by Pam Collins, Board President
One interesting result of our lives during social distancing is that we on the Board seem to look forward to Board meetings as a chance to connect with one another…the small joys we manage to find in the midst of the larger challenges!
I will report that the members of your Board are all, to date, healthy and finding ways to continue service despite our altered reality. Julie has been helping out on with worship from the perspective of the RE segment; Chris is working the hardest of all of us in his role at the Health Department (talk about service); Judy continues in her role of quality control and detail catcher (for which I am eternally grateful); Laurie is the guardian of the Spirit both on the Board and on the Worship Team (which is busier than ever); Mike is keeping a close eye on the solvency of our organization and much appreciation goes to him for securing $23,000 for us of stimulus funding; Mark is answering the call to help us, as a Board, identify how our UU values inform our role in leadership; and Rev. Joe, dear Rev. Joe is working hard to avoid becoming a Zoom Zombie as he conscientiously works to keep the pulse of UUCSS alive, albeit virtually.
None of us has any idea how long we will have to continue in this strange state, but how we might transition to something resembling normality will be the subject of a special Board meeting we will have mid-month. In the meantime, we are all doing our best to function as well as we can, both in our private lives as well as in our role as leaders of the beloved community. Within the context of that, we are all sensitive to the fact that you are all working to do the same — balancing your private lives with your public ones, and keeping sane and healthy in the process. We honor the struggle and send you blessings and love.
So what did we accomplish in our 90 minutes of Zoom time?
As we considered the need to find a chair for the Stewardship drive, we acknowledged that a job description would be helpful, especially given the challenges we will face with running the drive without benefit of face-to-face interaction. Bev Lawson has agreed to help me develop a description which should be completed in the very near future.
Another pressing matter is the search for the Director of Religious Exploration as Merle is serving in an “acting” capacity at this point. We agree that we should begin that process within the month, again, considering the fact that this will have to be a virtual search.
In his Treasurer’s report, Mike assured us that our finances at this point are sound, the $23,000 in stimulus funding being an enormous help. As has already been reported, the “televised” Music Night was a success which has encouraged the consideration of another one this summer.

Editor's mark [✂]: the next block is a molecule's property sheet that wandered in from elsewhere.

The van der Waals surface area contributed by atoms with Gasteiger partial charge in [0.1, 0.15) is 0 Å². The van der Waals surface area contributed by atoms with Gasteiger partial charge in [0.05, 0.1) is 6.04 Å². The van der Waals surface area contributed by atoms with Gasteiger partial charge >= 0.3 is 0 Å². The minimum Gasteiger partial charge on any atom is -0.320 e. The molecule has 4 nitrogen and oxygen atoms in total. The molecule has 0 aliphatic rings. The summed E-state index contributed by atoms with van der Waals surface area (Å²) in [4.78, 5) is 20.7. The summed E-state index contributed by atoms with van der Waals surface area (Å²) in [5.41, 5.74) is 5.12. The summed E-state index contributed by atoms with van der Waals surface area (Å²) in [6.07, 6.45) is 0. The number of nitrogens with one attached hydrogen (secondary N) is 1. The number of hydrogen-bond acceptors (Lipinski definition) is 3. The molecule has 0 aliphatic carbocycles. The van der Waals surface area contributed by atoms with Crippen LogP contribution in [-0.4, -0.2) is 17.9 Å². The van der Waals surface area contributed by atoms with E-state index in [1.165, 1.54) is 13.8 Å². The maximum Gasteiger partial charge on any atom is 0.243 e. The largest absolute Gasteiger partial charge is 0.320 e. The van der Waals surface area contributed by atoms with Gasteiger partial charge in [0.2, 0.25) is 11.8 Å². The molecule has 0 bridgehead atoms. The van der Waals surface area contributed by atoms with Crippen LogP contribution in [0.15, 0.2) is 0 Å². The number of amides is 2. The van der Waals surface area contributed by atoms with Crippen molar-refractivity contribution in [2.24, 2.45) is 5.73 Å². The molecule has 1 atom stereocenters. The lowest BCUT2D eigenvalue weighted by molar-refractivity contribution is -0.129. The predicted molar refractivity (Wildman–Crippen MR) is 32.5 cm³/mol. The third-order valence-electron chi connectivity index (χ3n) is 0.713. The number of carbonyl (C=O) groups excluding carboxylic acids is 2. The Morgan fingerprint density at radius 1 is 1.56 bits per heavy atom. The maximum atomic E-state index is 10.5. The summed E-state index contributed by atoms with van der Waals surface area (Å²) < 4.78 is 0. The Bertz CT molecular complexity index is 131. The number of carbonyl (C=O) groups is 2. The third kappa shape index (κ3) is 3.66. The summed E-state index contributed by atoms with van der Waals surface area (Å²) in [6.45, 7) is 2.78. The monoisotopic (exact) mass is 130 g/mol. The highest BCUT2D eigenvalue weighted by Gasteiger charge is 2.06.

Rev. Joe shared that our Zoom services are seeing attendance that is at or above our usual attendance! Imagine that. Obviously, they are fulfilling a need, which makes the amazing amount of work that goes into those services worth it.
The Care team, as well, is doing more than the usual amount of work, as there is more need for support of various kinds as they seek to insure the safety and health of the members of our congregation, especially those who live alone.
Janice Wold also deserves everyone’s admiration and appreciation. As our Administrator, she is the hub of the wheel. She’s the one who keeps it all together and working, doing the behind the scenes work that makes the vision a reality. Janice is among those who, in this COVID world, are working harder than ever, and whose “home” space (and everything that means) has been invaded by their work life. There’s no opportunity to turn the key and leave work at work. We are so very lucky to have an Administrator who is willing to give that much of herself for our sake.
Rev. Joe fits in the same category as one whose work self and home self has melded into one. Rev. Joe also reports that “Zoom fatigue” is real and, while we seek to provide ample opportunities for folks to connect in the only way we can right now, there is only so much Zoom time people can tolerate (and that includes Rev. Joe who is putting all this together). Of significant concern is our connection with our families and children. While Rev. Joe and Merle have worked to provide on-line engagement to families, there is also the problem that families are Zoomed out and parents are concerned with too much screen time for their children. Rev. Joe and Merle are struggling to find some solutions to this problem.
I am reminded of a lecture I attended some years ago at the Schumacher Society. The speaker was Oren Lyons, chief of the Onondaga Nation. He warned that we would know if we were in real trouble by watching two things — the winds and our children. For some years now I’ve been extremely concerned for our children, as more and more young adults struggle with anxiety and depression. And now, it seems to me, that those who are suffering most during this pandemic are our children. No school, no friends, no grandparents, no parks, no sports, no proms, no graduations…the list goes on. And of course, there is the atmosphere of insecurity and fear that try as we adults might to keep from them, we know they must be feeling. Whatever the new normal will look like in the coming months, our children must be a priority. Kids are amazingly resilient, yes, but we cannot take that for granted.